Gerald Penn
Research Interests


  • Typed Feature Logic, Grammar Development, Type Theory
  • Parsing and Generation Algorithms, Free Word-order Languages
  • Substructural Logics, Parsing with Lambek Categorial Grammars
  • Finite-State Transducers, Compilation Methods, Default Reasoning
  • ALE, Constraint Logic Programming
  • Writing System Analysis, Pronunciation Modelling, Text-to-Speech Synthesis
  • Speech Summarisation

2014 Research Guide Entry

My students and I conduct research in mathematical linguistics and spoken language processing. Not only are these areas an integral component of the overall vision of artificial intelligence research, but many of the problems that have defined the rest of AI, programming language and theoretical computer science research in general can be found inside this very rich empirical domain. More recently, the proliferation of electronically available text, audio and other multimedia resources over the World Wide Web has created an acute demand for better translation systems, query answering, and text or speech summarisation tools for using this vast source of information. In order to approach their full potential, the next generations of these systems must be capable of providing far more precise information about meaning and the relations between the people, objects and locations described by these sources. Recent advances in wireless technology also require a natural means of interacting with ever more miniature devices, and this can only be achieved through spoken input and output. My research thus seeks to provide both a formal perspective on language to realise or improve such applications, and the algorithms to support them.

The strategy I have adopted to pursue this goal consists of two major threads of research activity.

The first deals with specialised mathematical models that are aimed at natural language processing applications. These include typed feature logic, a convenient and flexible class of description logics that has been applied to virtually every level of linguistic description and every kind of linguistic application. Because of its rigid type system and named features, grammatical knowledge specified with typed feature logic is more modular and more scalable, is more tersely described, even when the underlying record structureds grow to thousands of nodes in size, and, as a result, is more efficient to compute with. We first proved that every statically typable signature admits a Prolog-term encoding of its feature structures, which has led to a current research project on algebraic encodings of partially order sets. I have also been involved with constraint resolution and constraint logic programming methods over typed feature structures, particularly in the context of Head-driven Phrase Structure Grammar (HPSG) development. I am the principal developer, maintainer and one of the co-designers of The Attribute Logic Engine (ALE), a Prolog-like logic programming language and parsing/generation system based upon typed feature logic. ALE has been used by over 200 universities, research centres, and product developers for grammar development and testing, a wide variety of NLP applications, and embedded support for constraint resolution and unification over typed feature structures in other domains. Since the release of ALE 3.0 in 1998, ALE's speed has improved by a factor of about 70 on large parses over the English Head-driven Phrase Structure Grammar that we distribute with ALE. I am also currently interested in the relationship between feature logic, category theory and programming language theory.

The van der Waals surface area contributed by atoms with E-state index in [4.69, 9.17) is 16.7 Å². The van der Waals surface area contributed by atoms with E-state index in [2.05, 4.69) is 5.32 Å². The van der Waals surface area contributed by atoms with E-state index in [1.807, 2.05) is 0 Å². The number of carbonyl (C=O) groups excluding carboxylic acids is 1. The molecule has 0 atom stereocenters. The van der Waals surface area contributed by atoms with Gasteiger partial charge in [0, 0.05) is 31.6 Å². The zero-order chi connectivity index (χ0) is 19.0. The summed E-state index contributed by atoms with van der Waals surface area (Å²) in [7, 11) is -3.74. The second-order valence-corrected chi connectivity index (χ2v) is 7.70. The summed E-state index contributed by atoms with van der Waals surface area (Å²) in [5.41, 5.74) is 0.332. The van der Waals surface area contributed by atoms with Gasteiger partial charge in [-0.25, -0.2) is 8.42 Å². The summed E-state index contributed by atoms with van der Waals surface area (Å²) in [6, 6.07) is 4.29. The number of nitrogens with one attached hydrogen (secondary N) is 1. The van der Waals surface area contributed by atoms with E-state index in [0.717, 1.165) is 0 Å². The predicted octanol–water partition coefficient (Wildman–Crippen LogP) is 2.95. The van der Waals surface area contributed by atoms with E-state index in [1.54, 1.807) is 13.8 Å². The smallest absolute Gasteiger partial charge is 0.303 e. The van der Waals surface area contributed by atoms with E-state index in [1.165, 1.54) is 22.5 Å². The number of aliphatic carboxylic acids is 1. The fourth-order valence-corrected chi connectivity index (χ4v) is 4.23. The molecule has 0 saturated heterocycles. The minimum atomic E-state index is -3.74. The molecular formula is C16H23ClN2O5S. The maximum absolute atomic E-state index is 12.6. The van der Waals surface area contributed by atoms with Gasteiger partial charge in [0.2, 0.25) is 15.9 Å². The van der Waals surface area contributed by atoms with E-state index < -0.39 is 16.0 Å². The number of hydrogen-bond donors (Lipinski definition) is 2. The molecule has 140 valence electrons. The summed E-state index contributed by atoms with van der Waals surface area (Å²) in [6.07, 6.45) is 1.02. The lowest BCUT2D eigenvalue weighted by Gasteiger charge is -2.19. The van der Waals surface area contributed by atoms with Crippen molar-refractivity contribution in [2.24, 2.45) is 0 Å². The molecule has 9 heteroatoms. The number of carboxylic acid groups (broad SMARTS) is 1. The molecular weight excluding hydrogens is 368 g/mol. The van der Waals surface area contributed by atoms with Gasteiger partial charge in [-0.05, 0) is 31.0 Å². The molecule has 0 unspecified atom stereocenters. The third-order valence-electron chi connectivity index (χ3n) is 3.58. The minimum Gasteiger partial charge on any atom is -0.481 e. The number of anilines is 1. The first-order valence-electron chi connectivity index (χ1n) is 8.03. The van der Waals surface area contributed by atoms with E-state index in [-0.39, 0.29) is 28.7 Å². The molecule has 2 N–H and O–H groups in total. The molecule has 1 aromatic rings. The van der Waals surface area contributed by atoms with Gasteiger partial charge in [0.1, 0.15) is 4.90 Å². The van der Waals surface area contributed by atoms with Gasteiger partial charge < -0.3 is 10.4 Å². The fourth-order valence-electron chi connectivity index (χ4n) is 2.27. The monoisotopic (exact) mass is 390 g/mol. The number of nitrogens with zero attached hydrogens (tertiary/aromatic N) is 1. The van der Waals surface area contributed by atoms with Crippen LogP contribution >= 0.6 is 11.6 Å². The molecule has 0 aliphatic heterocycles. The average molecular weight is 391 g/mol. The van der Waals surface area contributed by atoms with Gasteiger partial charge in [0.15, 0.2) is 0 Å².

Parsing/Generation Algorithms. Parsing algorithms are possibly the best known and most extensively studied area of computational linguistics, and yet our mastery of them is largely confined to an antiquated view of syntax. In this view, grammar consists of a number of context-free rules, with atomic (or at least very small) categories, and linear precedence is implicitly and rigidly determined. Constituents — substrings that guide the composition of meaning — are assumed to come in a single flavour, on which all constraints governing argument realisation, scoping properties, long distance dependencies, topic/focus articulation and prosodic structure happily agree. I am interested in all aspects of parsing according to a more realistic, modern view of grammar. That includes parsing with so-called freer word-order languages, in which constraint solving techniques combined with morphological information, functional information and/or statistically derived preferences must be used in order to efficiently match arguments to the grammatical relations of syntactic heads. It also includes the use of different control strategies for parsing, formulated as constraint solving problems on syntactic trees, their yields or semantic terms.